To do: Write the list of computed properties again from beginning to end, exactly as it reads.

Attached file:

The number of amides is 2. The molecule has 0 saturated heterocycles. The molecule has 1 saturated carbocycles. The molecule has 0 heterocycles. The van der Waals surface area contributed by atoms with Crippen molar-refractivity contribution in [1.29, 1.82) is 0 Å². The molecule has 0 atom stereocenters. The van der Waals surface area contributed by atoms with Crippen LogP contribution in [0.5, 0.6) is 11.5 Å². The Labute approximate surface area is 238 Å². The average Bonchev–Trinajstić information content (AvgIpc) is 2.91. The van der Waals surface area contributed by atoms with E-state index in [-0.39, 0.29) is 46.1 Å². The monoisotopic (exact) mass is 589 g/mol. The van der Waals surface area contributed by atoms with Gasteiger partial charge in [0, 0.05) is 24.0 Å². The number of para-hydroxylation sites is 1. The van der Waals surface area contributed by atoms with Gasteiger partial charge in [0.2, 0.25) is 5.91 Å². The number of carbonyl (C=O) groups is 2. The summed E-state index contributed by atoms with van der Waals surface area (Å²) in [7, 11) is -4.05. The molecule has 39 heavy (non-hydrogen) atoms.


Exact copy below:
The number of amides is 2. The molecule has 0 saturated heterocycles. The molecule has 1 saturated carbocycles. The molecule has 0 heterocycles. The van der Waals surface area contributed by atoms with Crippen molar-refractivity contribution in [1.29, 1.82) is 0 Å². The molecule has 0 atom stereocenters. The van der Waals surface area contributed by atoms with Crippen LogP contribution in [0.5, 0.6) is 11.5 Å². The Labute approximate surface area is 238 Å². The average Bonchev–Trinajstić information content (AvgIpc) is 2.91. The van der Waals surface area contributed by atoms with E-state index in [-0.39, 0.29) is 46.1 Å². The monoisotopic (exact) mass is 589 g/mol. The van der Waals surface area contributed by atoms with Gasteiger partial charge in [0, 0.05) is 24.0 Å². The number of para-hydroxylation sites is 1. The van der Waals surface area contributed by atoms with Gasteiger partial charge in [0.2, 0.25) is 5.91 Å². The number of carbonyl (C=O) groups is 2. The summed E-state index contributed by atoms with van der Waals surface area (Å²) in [7, 11) is -4.05. The molecule has 39 heavy (non-hydrogen) atoms.